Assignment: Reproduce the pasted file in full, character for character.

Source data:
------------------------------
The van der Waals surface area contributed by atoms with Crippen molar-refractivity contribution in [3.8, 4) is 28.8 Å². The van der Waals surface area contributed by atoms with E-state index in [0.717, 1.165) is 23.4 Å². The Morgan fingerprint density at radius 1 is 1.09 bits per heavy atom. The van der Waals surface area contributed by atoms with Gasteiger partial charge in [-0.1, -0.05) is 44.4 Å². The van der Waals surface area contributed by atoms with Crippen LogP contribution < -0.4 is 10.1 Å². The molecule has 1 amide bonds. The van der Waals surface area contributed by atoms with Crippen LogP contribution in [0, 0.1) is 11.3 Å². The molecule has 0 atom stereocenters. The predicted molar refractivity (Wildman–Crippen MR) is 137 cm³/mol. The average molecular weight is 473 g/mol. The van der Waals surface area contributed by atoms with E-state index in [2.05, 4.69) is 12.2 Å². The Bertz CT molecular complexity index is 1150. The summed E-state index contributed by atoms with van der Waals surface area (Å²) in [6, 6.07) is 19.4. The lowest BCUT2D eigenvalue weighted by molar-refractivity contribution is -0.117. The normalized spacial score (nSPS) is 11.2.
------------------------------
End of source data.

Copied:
The van der Waals surface area contributed by atoms with Crippen molar-refractivity contribution in [3.8, 4) is 28.8 Å². The van der Waals surface area contributed by atoms with E-state index in [0.717, 1.165) is 23.4 Å². The Morgan fingerprint density at radius 1 is 1.09 bits per heavy atom. The van der Waals surface area contributed by atoms with Gasteiger partial charge in [-0.1, -0.05) is 44.4 Å². The van der Waals surface area contributed by atoms with Crippen LogP contribution < -0.4 is 10.1 Å². The molecule has 1 amide bonds. The van der Waals surface area contributed by atoms with Crippen LogP contribution in [0, 0.1) is 11.3 Å². The molecule has 0 atom stereocenters. The predicted molar refractivity (Wildman–Crippen MR) is 137 cm³/mol. The average molecular weight is 473 g/mol. The van der Waals surface area contributed by atoms with E-state index in [2.05, 4.69) is 12.2 Å². The Bertz CT molecular complexity index is 1150. The summed E-state index contributed by atoms with van der Waals surface area (Å²) in [6, 6.07) is 19.4. The lowest BCUT2D eigenvalue weighted by molar-refractivity contribution is -0.117. The normalized spacial score (nSPS) is 11.2.